- Associated Press - Saturday, July 30, 2016

COLUMBIA, S.C. (AP) - From his perch in a UPS tractor-trailer cab, Roosevelt Green of Richland County has seen it all in more than 40 years of driving: thunderstorms, fog, blizzards, and road rage.

He’s driven 4 million miles without an accident, the distance of eight trips to the moon and back.

And he has some advice for South Carolina drivers.

“If people would just obey the laws, and not talk on the cell phone,” he told The Greenville News. “These people are on their telephones and some of them are smoking a cigarette and it’s scary. I always watch before I pass, if they are touching the lines. If they just obey the laws we have, I think we will be all right.”

Green, 71, a native of Columbia, began his work with vehicles in the Army, where he cared for track vehicles like armored personnel carriers.

He joined UPS in 1971 and after two years driving package trucks, decided to learn how to drive one of the package company’s big rigs, what they describe as “feeder trucks.”

He’s been driving them ever since, in more recent years to Jacksonville, Fl. from Columbia and back, all without an accident.

Green wears a 40 patch on his uniform, which represents his induction into the company’s Circle of Honor for driving 40 years without a mishap.

His UPS manager, Kenny Richardson, says Green is the safest UPS driver in South Carolina.

“He’s in a circle by himself,” he said.

According to UPS, Green is one of more than 60 UPS drivers worldwide who have driven accident-free for at least 40 years. He’s also among the top 50 safe drivers in the company, which employs 102,000 drivers worldwide.

More than 500 drivers have gone 35 years without an accident, according to the company.

UPS began recognizing its safe drivers in 1923. Founder Jim Casey honored the company’s first 5-year safe driver in 1928. The company’s drivers worldwide are among the safest on the roads, according to UPS, logging more than 3 billion miles per year and delivering more than 4 billion packages safely.

“Our drivers’ expertise behind the wheel has helped many avoid the life-changing impact of accidents,” said Teri McClure, chief human resources officer and senior vice president for UPS. “I salute their efforts and hope they serve as an example for all of us as to the importance of dedication and focus behind the wheel.”

Green points to his training and his discipline in following procedures that have kept him safe.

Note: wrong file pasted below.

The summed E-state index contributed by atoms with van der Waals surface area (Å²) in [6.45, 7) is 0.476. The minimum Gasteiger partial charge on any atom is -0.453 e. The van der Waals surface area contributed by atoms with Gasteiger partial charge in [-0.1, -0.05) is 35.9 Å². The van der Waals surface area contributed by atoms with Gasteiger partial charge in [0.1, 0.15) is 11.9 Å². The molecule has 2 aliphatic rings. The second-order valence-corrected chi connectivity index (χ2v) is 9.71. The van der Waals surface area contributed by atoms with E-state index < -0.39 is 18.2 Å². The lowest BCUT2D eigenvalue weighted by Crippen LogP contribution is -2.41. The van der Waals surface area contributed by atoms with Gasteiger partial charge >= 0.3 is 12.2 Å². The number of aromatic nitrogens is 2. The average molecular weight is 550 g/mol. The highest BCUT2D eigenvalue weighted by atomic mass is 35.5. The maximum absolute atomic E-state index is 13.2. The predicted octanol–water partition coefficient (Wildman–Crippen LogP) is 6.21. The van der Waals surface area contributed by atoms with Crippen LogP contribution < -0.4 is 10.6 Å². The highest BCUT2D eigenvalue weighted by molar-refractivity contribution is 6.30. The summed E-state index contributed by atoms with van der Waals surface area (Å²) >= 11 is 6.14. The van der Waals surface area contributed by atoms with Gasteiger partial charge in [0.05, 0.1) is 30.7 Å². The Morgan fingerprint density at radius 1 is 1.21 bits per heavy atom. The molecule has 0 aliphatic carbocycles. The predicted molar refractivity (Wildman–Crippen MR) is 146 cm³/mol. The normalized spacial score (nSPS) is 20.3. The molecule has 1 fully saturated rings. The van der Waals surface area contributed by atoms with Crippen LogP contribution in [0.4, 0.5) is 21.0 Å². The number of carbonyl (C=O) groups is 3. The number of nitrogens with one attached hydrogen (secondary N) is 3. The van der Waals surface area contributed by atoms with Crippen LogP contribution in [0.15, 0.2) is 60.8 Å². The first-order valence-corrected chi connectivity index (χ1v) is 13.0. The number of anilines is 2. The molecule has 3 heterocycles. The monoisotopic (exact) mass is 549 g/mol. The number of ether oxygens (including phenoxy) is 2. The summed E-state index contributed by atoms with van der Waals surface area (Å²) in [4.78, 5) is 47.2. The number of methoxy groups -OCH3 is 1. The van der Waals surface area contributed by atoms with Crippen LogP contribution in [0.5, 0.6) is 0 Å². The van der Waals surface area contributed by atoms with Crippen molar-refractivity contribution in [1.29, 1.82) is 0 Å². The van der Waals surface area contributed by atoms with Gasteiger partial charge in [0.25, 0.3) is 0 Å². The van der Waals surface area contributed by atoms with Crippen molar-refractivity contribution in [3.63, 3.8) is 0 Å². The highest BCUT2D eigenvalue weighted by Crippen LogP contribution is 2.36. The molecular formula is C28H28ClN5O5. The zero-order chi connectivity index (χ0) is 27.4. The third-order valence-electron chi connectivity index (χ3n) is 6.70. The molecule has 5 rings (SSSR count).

But he also had some pride in being safe and a desire to always return home to his family.

“I wanted to make it back,” he said. “I never wanted my supervisor to come get me on the road.”

Like all UPS drivers, Green has been taught the “Five Seeing Habits” which they memorize through the saying All Good Kids Love Milk.

Those include aim high in steering, get the big picture, keep your eyes moving, leave yourself an out and make sure they see you.

To those he adds staying rested, keeping focused and following procedures.

“I applied what they trained me to do,” he said. “Because I didn’t want to fail. I put my heart into what I’m doing. I have a wife and a family. I like to be successful.”

Green also believes South Carolina’s roads have never been this bad.

“I-95 right now is in deplorable condition,” he said.

He remembers the damage to the ground after an earthquake in Alaska. He said that is what the interstate looks like in some areas.

“Sometime I have to drive in the left lane to avoid the bumps in the road,” he said.

Although he used other routes before the interstates were fully developed in the state, he tries to stay on interstates now, especially for safety reasons.

“I’m afraid to use a secondary road because I don’t know if all the bridges have been fixed after the flood in October,” he said. “We’re not maintaining our roads in South Carolina. We’re in bad shape.”

Green has driven through all types of weather, including blinding snowstorms, dense fog and heavy thunderstorms.

He recalled the time he was driving in the North Carolina mountains through snow so heavy it was difficult to see the edge of the road, even though he was on I-26. He thought he was alone, he said, until he glanced in his mirror and saw all the traffic following him, hoping he would blaze the way.

One of the changes he has seen over the years has been in the trucks he drives. He now drives a tractor with push button automatic transmission.

“I really didn’t want one until I got one,” he said chuckling. “It spoils you.”

He’s also seen a change in drivers, with less patience, quicker tempers and increasing situations in which cars cut him off.

Through it all, though, Green says he tries to maintain a friendly attitude.

“I’ll apply my brakes to let people in,” he said. “Just be friendly on the road. Instead of ramming on your horn just tap your horn a couple times. Hopefully, somewhere down the road, someone is going to be friendly to you. I end up smiling a lot when I should be angry. You don’t think positively when you are angry.”


Information from: The Greenville News, https://www.greenvillenews.com

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